Albinoni's famous Adagio is uncharacteristically solemn and offbeat because it wasn't, in fact, written by Tomaso Albinoni
Vanitas with Violin and Glass Ball by Pieter Claesz
Adagio in G Minor, attributed to 18th-century Venetian master Tomaso Albinoni, is widely familiar through its often use in movies.
However, this prominent piece is not by Albinoni at all. It is a 20th century work by Remo Giazotto who declared to have found a few-tact passage of an Albinoni composition in the archives. The fragment contained some phrases of the melody which Giazotto developed into a complete composition according to accepted Baroque rules.
So, even if it is not an Albinoni composition, it still does contain characteristics of the Italian Baroque style in its overall structure.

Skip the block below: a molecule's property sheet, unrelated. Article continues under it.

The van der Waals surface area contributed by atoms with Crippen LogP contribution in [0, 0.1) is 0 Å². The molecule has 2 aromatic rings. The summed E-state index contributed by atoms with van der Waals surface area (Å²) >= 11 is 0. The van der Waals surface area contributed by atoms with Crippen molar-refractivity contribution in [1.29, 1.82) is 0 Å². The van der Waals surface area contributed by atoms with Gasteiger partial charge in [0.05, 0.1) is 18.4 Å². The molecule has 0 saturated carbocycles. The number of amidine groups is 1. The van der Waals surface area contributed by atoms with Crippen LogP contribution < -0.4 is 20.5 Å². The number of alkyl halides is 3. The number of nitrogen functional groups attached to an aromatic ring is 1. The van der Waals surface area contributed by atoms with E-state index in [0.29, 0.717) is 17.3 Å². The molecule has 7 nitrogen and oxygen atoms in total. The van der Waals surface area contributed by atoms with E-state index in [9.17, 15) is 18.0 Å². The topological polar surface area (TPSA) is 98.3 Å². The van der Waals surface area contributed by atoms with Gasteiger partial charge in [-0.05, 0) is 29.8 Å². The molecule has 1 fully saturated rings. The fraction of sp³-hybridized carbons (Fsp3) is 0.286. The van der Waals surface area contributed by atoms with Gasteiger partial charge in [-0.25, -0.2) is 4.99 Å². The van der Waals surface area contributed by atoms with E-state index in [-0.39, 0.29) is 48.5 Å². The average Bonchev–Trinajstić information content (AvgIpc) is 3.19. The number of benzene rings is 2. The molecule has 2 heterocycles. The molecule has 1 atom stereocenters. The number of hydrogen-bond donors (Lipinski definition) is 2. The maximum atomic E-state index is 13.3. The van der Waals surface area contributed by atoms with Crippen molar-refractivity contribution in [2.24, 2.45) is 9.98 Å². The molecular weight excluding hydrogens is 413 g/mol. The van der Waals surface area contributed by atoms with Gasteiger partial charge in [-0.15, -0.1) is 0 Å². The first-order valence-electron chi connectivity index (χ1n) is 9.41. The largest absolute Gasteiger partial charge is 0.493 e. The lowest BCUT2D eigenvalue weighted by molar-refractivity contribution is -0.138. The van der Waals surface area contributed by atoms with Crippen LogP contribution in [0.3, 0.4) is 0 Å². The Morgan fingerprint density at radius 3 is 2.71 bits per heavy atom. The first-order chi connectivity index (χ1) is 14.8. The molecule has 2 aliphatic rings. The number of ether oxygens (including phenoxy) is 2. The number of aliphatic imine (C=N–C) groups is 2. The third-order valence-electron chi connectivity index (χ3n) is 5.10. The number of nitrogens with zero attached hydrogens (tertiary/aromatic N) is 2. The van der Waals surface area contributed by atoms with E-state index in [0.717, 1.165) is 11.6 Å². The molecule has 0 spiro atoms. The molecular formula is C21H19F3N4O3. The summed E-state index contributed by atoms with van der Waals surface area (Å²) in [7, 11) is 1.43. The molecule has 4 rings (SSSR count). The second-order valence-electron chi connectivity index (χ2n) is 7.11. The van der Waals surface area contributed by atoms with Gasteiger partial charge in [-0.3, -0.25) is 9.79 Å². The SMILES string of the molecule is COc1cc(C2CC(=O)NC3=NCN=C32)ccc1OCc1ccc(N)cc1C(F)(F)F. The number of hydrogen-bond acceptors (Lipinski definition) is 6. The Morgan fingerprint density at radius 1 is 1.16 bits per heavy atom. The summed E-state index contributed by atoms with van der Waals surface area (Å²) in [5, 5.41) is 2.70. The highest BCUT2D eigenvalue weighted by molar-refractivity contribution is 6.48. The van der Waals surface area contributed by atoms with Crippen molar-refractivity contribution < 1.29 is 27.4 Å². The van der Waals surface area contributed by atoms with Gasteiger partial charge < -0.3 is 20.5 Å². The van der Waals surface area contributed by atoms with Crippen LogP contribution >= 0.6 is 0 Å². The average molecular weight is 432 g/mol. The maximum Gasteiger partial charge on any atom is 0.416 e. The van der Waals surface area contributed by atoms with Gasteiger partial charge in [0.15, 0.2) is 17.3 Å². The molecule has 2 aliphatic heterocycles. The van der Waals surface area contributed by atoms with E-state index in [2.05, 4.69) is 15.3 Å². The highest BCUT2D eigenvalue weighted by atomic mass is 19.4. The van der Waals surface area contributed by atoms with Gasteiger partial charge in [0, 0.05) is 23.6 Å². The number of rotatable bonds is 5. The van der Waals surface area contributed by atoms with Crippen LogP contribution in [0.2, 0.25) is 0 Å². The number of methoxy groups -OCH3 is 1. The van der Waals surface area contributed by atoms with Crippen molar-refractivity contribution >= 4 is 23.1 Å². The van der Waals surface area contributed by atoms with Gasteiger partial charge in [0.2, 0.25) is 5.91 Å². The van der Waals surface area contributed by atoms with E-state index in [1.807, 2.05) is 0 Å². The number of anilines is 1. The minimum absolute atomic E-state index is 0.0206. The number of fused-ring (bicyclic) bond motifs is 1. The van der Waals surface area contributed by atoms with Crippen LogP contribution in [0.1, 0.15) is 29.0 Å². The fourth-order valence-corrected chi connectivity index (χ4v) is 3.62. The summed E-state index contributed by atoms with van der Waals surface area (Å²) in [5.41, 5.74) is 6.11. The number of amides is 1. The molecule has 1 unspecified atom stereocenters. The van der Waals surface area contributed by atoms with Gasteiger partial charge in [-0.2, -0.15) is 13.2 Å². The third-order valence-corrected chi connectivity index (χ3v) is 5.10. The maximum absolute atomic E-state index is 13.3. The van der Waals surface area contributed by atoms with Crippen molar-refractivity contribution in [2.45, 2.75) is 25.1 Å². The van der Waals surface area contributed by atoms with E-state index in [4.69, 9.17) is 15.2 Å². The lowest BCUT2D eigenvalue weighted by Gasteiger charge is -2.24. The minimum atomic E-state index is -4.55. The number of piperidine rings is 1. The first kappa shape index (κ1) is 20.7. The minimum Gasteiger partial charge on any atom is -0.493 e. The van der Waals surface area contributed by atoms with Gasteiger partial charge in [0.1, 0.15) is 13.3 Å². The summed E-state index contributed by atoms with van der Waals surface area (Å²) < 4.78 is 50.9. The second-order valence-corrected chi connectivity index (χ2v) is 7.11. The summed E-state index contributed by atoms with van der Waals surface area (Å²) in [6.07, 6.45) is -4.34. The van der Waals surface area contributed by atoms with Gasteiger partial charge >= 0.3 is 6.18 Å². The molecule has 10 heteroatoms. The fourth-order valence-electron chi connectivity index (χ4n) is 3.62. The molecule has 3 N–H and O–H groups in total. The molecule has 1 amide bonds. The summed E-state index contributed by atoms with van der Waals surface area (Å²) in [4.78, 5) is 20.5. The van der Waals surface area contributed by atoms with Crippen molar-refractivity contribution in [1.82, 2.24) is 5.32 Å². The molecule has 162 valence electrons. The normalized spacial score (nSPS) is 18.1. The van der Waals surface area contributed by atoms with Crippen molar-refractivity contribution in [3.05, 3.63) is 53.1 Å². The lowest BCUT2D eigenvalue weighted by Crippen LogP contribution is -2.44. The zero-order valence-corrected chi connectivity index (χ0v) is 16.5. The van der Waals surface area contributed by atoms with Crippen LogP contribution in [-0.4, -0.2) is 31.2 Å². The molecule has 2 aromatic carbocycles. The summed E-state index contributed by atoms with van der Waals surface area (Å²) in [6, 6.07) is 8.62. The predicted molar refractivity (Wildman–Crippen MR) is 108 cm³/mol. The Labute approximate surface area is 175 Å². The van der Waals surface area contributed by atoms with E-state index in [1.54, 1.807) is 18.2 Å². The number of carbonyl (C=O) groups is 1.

Some musicologists point out that Giazotto’s story for the Albioni's Adagio may be a myth, as no one other than he ever saw this fragment. Giazotto changed his story since, denying that the piece was based on Albinoni’s melody, though it was already too late: ironically, this piece has renewed Albinoni's popularity today.
Whatever the truth is, this dramatic piece will most probably forever be known as Albinoni’s Adagio.
Here is the Adagio's masterful performance under the Herbert von Karajan's conduction:
And, of course, the loud rock version by The Doors: